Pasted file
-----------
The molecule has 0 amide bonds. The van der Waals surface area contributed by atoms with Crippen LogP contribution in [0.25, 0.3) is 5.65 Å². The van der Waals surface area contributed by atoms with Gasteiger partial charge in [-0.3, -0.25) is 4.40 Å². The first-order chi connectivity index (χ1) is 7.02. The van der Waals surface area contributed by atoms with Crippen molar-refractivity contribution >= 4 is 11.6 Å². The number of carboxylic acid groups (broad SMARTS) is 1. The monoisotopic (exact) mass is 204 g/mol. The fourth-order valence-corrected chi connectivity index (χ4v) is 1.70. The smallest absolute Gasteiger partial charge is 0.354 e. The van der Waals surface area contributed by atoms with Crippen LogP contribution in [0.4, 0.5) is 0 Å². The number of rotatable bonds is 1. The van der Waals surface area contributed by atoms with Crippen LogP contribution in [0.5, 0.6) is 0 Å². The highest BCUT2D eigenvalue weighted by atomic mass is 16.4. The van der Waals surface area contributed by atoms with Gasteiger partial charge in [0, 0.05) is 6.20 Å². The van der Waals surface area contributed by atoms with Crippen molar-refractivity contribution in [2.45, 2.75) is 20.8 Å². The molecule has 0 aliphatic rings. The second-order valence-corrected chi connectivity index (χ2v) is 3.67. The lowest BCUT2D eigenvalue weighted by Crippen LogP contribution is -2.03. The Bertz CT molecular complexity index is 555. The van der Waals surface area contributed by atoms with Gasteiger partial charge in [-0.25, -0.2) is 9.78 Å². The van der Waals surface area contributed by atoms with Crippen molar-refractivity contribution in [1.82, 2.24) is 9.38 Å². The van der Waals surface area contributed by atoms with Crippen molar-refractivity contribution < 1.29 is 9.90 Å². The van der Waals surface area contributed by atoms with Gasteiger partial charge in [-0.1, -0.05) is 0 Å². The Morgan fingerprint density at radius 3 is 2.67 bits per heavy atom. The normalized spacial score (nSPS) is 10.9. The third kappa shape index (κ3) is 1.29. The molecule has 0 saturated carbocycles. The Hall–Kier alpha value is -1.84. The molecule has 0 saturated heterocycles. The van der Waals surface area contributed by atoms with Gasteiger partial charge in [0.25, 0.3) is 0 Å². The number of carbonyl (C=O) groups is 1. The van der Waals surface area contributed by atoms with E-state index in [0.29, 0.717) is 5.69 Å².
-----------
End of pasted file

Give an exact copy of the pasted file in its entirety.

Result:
The molecule has 0 amide bonds. The van der Waals surface area contributed by atoms with Crippen LogP contribution in [0.25, 0.3) is 5.65 Å². The van der Waals surface area contributed by atoms with Gasteiger partial charge in [-0.3, -0.25) is 4.40 Å². The first-order chi connectivity index (χ1) is 7.02. The van der Waals surface area contributed by atoms with Crippen molar-refractivity contribution >= 4 is 11.6 Å². The number of carboxylic acid groups (broad SMARTS) is 1. The monoisotopic (exact) mass is 204 g/mol. The fourth-order valence-corrected chi connectivity index (χ4v) is 1.70. The smallest absolute Gasteiger partial charge is 0.354 e. The van der Waals surface area contributed by atoms with Crippen LogP contribution in [0.4, 0.5) is 0 Å². The number of rotatable bonds is 1. The van der Waals surface area contributed by atoms with Crippen LogP contribution in [0.5, 0.6) is 0 Å². The highest BCUT2D eigenvalue weighted by atomic mass is 16.4. The van der Waals surface area contributed by atoms with Gasteiger partial charge in [0, 0.05) is 6.20 Å². The van der Waals surface area contributed by atoms with Crippen molar-refractivity contribution in [2.45, 2.75) is 20.8 Å². The molecule has 0 aliphatic rings. The second-order valence-corrected chi connectivity index (χ2v) is 3.67. The lowest BCUT2D eigenvalue weighted by Crippen LogP contribution is -2.03. The Bertz CT molecular complexity index is 555. The van der Waals surface area contributed by atoms with Gasteiger partial charge in [-0.25, -0.2) is 9.78 Å². The van der Waals surface area contributed by atoms with Crippen molar-refractivity contribution in [1.82, 2.24) is 9.38 Å². The van der Waals surface area contributed by atoms with Crippen molar-refractivity contribution < 1.29 is 9.90 Å². The van der Waals surface area contributed by atoms with Gasteiger partial charge in [-0.1, -0.05) is 0 Å². The Morgan fingerprint density at radius 3 is 2.67 bits per heavy atom. The normalized spacial score (nSPS) is 10.9. The third kappa shape index (κ3) is 1.29. The molecule has 0 saturated carbocycles. The Hall–Kier alpha value is -1.84. The molecule has 0 saturated heterocycles. The van der Waals surface area contributed by atoms with Gasteiger partial charge in [0.25, 0.3) is 0 Å². The number of carbonyl (C=O) groups is 1. The van der Waals surface area contributed by atoms with E-state index in [0.29, 0.717) is 5.69 Å².